Last week, President Barack Obama announced his intention to slow the final stages of the drawdown of U.S. troops from Afghanistan. Combined with new rules of engagement that allow U.S. forces to engage more easily with the Taliban, the move ensures that the longest war in American history will continue after his presidency comes to an end in 6 months.
Obama’s announcement that the U.S. would leave 8,400 troops stationed in Afghanistan through the end of his presidency, rather than the previously planned 5,500, was hardly unexpected. The military has been pushing to extend the mission for several months now, and leaks from the White House and the Pentagon suggested that the president was receptive to the idea.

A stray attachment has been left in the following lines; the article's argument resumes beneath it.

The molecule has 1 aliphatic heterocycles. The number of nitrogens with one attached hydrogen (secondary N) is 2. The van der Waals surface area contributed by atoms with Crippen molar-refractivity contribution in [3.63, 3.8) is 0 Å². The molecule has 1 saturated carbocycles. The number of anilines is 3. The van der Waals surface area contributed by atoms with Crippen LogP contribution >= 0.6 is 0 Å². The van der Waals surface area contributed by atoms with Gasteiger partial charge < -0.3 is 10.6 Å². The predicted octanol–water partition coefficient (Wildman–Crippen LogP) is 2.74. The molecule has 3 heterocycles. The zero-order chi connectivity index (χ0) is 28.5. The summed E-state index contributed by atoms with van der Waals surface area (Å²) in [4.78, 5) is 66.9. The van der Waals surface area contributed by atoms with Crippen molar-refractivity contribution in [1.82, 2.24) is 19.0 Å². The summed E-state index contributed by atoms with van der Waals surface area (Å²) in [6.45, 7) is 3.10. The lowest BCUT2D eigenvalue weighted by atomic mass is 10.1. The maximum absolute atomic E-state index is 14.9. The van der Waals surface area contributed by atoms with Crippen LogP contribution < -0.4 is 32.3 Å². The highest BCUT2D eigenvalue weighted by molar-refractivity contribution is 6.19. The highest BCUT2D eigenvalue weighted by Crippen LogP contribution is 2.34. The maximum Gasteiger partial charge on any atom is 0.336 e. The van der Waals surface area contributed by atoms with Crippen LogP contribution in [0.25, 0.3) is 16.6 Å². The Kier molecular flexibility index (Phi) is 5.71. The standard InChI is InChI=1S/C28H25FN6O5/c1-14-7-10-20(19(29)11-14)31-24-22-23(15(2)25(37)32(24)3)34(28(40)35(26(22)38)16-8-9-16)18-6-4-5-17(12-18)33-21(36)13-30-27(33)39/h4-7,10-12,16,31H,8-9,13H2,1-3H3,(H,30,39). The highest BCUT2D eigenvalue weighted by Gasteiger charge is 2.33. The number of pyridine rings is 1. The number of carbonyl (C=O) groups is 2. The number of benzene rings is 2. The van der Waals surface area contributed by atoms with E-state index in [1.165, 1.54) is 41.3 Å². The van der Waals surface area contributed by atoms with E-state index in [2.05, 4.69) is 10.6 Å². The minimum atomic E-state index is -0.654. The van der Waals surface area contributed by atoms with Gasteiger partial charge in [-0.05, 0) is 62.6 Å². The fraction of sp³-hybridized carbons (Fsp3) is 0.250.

But there’s another reason why we shouldn’t be surprised: The Obama White House has never had a clear strategy for Afghanistan other than to continue to put military pressure on the Taliban and muddle through. Nearly seven years ago, when the White House decided to move forward with an approach in Afghanistan that ignored the need for a political settlement, it made it practically inevitable that the U.S. presence there would continue indefinitely.